Research Political Sciences

Paolo Pinotti Awarded an ERC Grant to Study Crime

, by Fabio Todesco
The project, funded with euro 1.8 million, will study criminal phenomena in Italy, the Netherlands and the United States through quantitative tools and economic methodology

Paolo Pinotti, holder of Bocconi's Endowed Associate Professorship in Economic Analysis of Crime, funded by an anonymous individual donor, has been awarded an ERC Consolidator Grant of about €1.8mln, awarded by the European Research Council, for the research project CLEAN (Clean Evidence on Dirty Deeds). With this five-year project Prof. Pinotti continues his research thread on organized crime studied through quantitative tools and methodologies taken from economics.

The ERC-funded project consists of four activities, which use very accurate micro-data.

The first activity analyses data on infiltration in public procurement for road works in Italy, made available (in anonymous form) by the intelligence services and wants to establish which procurement mechanisms are the most effective, balancing the advantages of discretionary procedures in terms of efficiency with the disadvantages in terms of possible politicians' opportunistic behavior. The research will be conducted with Francesco Decarolis, Avvocato Giovanni Agnelli Associate Professor in Economicsat Bocconi, and Ray Fismanand Silvia Vannutellifrom Boston University.

A similar logic shapes the second project, which takes advantage of the changes approved in 1999 to an Italian program of public investment subsidies to private firms in less developed regions (Law 488/92), which largely correspond to those with the largest presence of organized crime. The funding, aimed at the creation of new jobs, was allocated for two years according to objective criteria only. For the following years, the criterion of regional priorities, established by local politicians, was added. «It will be interesting to observe whether the additional criterion improved or worsened the results of the law. That is, whether the positive effect of politicians' knowledge of local needs or the negative effect of the temptation to favor colluded parties prevailed».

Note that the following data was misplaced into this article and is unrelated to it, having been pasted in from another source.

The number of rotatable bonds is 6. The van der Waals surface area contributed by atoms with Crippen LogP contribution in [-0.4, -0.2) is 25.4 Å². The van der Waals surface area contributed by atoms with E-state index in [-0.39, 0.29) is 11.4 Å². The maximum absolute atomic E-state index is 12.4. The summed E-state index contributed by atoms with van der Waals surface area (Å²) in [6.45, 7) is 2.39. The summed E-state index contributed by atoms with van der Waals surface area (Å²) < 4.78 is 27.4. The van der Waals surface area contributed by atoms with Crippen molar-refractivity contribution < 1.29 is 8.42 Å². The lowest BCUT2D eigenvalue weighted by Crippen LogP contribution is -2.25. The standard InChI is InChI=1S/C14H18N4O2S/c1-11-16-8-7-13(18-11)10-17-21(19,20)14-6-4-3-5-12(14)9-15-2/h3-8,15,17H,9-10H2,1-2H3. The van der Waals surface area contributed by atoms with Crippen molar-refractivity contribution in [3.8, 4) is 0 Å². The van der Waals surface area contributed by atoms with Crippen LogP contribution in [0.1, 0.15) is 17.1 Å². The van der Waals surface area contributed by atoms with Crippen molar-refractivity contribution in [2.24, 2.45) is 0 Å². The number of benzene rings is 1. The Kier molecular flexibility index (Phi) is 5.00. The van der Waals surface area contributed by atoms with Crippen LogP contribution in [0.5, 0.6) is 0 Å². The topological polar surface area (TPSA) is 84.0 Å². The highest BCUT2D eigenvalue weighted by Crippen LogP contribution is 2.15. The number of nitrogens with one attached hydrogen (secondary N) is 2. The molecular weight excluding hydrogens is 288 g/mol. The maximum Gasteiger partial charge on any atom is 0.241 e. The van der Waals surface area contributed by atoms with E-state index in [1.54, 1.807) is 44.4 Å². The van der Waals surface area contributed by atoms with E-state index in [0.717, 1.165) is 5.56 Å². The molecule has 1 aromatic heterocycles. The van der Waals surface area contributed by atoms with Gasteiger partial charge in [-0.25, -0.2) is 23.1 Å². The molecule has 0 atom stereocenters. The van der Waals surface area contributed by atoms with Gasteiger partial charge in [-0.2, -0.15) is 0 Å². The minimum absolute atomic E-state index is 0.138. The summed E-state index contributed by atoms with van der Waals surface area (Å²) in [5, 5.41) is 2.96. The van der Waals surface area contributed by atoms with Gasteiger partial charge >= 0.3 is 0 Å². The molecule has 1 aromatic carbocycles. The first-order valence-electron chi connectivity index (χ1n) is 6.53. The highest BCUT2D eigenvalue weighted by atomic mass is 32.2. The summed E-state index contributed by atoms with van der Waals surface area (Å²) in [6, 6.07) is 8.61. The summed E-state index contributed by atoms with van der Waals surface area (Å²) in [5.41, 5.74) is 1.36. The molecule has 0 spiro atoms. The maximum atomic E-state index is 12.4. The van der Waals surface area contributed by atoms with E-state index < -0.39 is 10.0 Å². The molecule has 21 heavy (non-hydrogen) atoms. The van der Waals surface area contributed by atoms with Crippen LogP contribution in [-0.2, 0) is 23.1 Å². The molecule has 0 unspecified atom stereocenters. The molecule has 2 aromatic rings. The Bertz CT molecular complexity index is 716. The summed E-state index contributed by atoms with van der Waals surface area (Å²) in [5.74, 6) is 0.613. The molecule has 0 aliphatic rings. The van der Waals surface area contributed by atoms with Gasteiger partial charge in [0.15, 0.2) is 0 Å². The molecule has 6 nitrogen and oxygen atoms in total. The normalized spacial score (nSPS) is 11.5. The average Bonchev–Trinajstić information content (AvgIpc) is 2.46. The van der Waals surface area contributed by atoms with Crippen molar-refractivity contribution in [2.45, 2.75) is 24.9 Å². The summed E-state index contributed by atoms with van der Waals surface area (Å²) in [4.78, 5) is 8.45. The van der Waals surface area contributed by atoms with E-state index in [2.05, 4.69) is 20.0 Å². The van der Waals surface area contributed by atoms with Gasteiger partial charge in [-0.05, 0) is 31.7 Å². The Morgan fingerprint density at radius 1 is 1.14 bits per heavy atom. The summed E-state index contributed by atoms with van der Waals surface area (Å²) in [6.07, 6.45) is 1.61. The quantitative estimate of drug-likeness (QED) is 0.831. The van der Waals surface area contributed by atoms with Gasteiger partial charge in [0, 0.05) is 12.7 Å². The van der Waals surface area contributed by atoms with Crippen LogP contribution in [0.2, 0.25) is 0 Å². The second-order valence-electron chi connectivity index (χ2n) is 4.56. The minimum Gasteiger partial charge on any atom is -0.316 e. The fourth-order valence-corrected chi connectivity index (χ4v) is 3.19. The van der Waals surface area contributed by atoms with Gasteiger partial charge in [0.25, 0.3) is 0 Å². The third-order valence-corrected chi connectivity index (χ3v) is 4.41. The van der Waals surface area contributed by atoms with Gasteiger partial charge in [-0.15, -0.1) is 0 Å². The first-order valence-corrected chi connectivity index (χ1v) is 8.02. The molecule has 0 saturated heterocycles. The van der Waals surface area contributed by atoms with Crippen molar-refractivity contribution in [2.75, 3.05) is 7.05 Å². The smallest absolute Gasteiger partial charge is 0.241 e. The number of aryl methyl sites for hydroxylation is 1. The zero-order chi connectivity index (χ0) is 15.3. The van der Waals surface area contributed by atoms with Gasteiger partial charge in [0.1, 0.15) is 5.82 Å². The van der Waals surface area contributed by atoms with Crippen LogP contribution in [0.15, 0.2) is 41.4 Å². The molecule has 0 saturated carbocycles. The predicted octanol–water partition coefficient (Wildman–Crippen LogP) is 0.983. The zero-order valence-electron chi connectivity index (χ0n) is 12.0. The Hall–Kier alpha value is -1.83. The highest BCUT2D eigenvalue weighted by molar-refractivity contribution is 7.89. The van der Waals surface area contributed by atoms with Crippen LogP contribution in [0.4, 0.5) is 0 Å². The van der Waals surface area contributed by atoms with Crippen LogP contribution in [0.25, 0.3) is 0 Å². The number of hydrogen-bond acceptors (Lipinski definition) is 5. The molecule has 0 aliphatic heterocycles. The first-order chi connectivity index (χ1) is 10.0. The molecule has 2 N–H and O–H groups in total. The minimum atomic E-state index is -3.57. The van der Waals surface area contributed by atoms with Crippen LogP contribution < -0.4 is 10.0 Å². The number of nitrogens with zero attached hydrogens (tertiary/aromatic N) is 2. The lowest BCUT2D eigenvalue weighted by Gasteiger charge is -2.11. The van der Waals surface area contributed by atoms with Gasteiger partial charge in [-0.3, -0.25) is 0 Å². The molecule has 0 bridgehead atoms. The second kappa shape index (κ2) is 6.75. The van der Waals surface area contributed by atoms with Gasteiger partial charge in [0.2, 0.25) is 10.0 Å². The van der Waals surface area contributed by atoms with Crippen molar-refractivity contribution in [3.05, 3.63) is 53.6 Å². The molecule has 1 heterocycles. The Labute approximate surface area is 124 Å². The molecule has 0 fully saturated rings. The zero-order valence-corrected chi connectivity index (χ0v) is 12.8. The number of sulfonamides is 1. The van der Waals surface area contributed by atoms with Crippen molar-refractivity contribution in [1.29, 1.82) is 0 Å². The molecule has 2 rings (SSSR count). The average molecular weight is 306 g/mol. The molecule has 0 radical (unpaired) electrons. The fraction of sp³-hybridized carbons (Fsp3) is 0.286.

With the third project we move abroad, to the Netherlands, to study the relations between local and foreign organized crime groups, thanks to the existence of a very detailed dataset. Olivier Marie (Erasmus School of Economics in Rotterdam)and Jerome Adda, economist and Dean for Research at Bocconi, will also participate in the study.

The fourth study, historical in nature and carried out in collaboration with another Bocconi economist, Massimo Anelli, andMarco Tabellini from Harvard Business School, investigates the effects of supply and demand of criminal skills in the development of Mafia in some cities of the United States, since the 1920s' Prohibition. «Outlawing alcohol created the demand for people able to manage an illicit traffic, while the emigration to the United States of numerous members of the Sicilian Mafia, in the years in which the repressive activity of the fascist regime was more aggressive, created supply. We shall evaluate whether Mafia organizations have developed more rapidly in cities with Italian immigration and whether effects on economic and civil outcomes, such as the diffusion of corruption, persist in the long run».